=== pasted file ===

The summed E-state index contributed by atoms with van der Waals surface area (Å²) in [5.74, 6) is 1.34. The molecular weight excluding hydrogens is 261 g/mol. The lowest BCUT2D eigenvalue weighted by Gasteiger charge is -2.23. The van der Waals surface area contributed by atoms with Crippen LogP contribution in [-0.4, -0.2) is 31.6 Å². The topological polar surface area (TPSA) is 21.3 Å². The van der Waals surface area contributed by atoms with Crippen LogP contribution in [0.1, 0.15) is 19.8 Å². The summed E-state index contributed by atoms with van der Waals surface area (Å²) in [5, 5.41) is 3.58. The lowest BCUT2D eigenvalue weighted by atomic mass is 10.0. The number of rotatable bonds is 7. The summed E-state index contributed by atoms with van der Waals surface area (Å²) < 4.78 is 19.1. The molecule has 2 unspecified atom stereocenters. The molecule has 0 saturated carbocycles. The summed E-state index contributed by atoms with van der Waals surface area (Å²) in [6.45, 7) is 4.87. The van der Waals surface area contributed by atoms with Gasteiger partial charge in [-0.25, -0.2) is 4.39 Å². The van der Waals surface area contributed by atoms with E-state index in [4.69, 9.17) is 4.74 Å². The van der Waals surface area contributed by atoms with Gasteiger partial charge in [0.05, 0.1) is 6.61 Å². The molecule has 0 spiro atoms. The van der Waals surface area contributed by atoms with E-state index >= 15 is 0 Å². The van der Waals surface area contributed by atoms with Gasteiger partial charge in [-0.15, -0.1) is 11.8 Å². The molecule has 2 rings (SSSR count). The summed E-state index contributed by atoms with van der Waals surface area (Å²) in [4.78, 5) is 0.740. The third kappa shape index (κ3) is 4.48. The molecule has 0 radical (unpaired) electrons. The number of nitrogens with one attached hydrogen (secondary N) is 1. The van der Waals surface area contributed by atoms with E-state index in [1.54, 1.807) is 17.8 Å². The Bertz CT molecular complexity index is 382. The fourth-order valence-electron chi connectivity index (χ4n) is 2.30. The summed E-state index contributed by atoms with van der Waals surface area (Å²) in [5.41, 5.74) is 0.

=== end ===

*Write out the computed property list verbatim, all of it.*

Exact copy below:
The summed E-state index contributed by atoms with van der Waals surface area (Å²) in [5.74, 6) is 1.34. The molecular weight excluding hydrogens is 261 g/mol. The lowest BCUT2D eigenvalue weighted by Gasteiger charge is -2.23. The van der Waals surface area contributed by atoms with Crippen LogP contribution in [-0.4, -0.2) is 31.6 Å². The topological polar surface area (TPSA) is 21.3 Å². The van der Waals surface area contributed by atoms with Crippen LogP contribution in [0.1, 0.15) is 19.8 Å². The summed E-state index contributed by atoms with van der Waals surface area (Å²) in [5, 5.41) is 3.58. The lowest BCUT2D eigenvalue weighted by atomic mass is 10.0. The number of rotatable bonds is 7. The summed E-state index contributed by atoms with van der Waals surface area (Å²) < 4.78 is 19.1. The molecule has 2 unspecified atom stereocenters. The molecule has 0 saturated carbocycles. The summed E-state index contributed by atoms with van der Waals surface area (Å²) in [6.45, 7) is 4.87. The van der Waals surface area contributed by atoms with Gasteiger partial charge in [-0.25, -0.2) is 4.39 Å². The van der Waals surface area contributed by atoms with E-state index in [4.69, 9.17) is 4.74 Å². The van der Waals surface area contributed by atoms with Gasteiger partial charge in [0.05, 0.1) is 6.61 Å². The molecule has 0 spiro atoms. The van der Waals surface area contributed by atoms with E-state index >= 15 is 0 Å². The van der Waals surface area contributed by atoms with Gasteiger partial charge in [-0.15, -0.1) is 11.8 Å². The molecule has 2 rings (SSSR count). The summed E-state index contributed by atoms with van der Waals surface area (Å²) in [4.78, 5) is 0.740. The third kappa shape index (κ3) is 4.48. The molecule has 0 radical (unpaired) electrons. The number of nitrogens with one attached hydrogen (secondary N) is 1. The van der Waals surface area contributed by atoms with E-state index in [1.54, 1.807) is 17.8 Å². The Bertz CT molecular complexity index is 382. The fourth-order valence-electron chi connectivity index (χ4n) is 2.30. The summed E-state index contributed by atoms with van der Waals surface area (Å²) in [5.41, 5.74) is 0.